21.5 The word for "Child" here is paidia, which means "child" not "friend" as the NIV has it.
21.5 Jesus asks a "meh" question which expects a "no" answer. (ou questions expect a yes answer. How can one remember this? Alphabet. m-n; o-y)
21.7 The word for "cast" is "ball-oo" which is used for both the nets and for Peter.
21.9 Jesus is cooking over "anthrakia" which means "coals" (ie anthracite coal). This is the same place Peter earlier denied Jesus.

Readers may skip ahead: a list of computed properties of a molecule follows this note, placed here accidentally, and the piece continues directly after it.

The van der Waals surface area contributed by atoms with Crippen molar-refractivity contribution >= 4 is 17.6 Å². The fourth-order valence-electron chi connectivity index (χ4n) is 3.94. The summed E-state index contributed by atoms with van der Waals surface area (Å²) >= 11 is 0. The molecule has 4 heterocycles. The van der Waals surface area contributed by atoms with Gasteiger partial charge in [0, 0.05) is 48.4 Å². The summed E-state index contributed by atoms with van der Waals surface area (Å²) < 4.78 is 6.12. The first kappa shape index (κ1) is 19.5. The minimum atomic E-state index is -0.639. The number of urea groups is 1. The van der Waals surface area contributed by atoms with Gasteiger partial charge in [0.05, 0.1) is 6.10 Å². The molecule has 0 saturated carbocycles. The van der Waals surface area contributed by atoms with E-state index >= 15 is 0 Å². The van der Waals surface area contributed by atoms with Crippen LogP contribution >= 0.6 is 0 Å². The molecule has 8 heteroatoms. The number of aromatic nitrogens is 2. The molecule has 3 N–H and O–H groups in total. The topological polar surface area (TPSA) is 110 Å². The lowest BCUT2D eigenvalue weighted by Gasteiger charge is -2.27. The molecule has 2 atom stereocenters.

21.11 The net is not torn (schiz-oo). Interesting that John concludes with the net not being schismed; in Mark's Gospel, the Gospel almost ends with the curtain being torn! Different metaphors, for sure, but something about the nature of Jesus in both is nicely caught with this subtle difference.
21.12-19 I refuse to comment on the various types of love that Peter and Jesus use. I don't think that John makes much of them; he uses them interchangably. If anything, the ambiguity of "philo" and "agape" points toward the intimate (and therefore mutuable and vulnerable) and transcendent (unconditional and permenant) love of Jesus toward and with his disciples.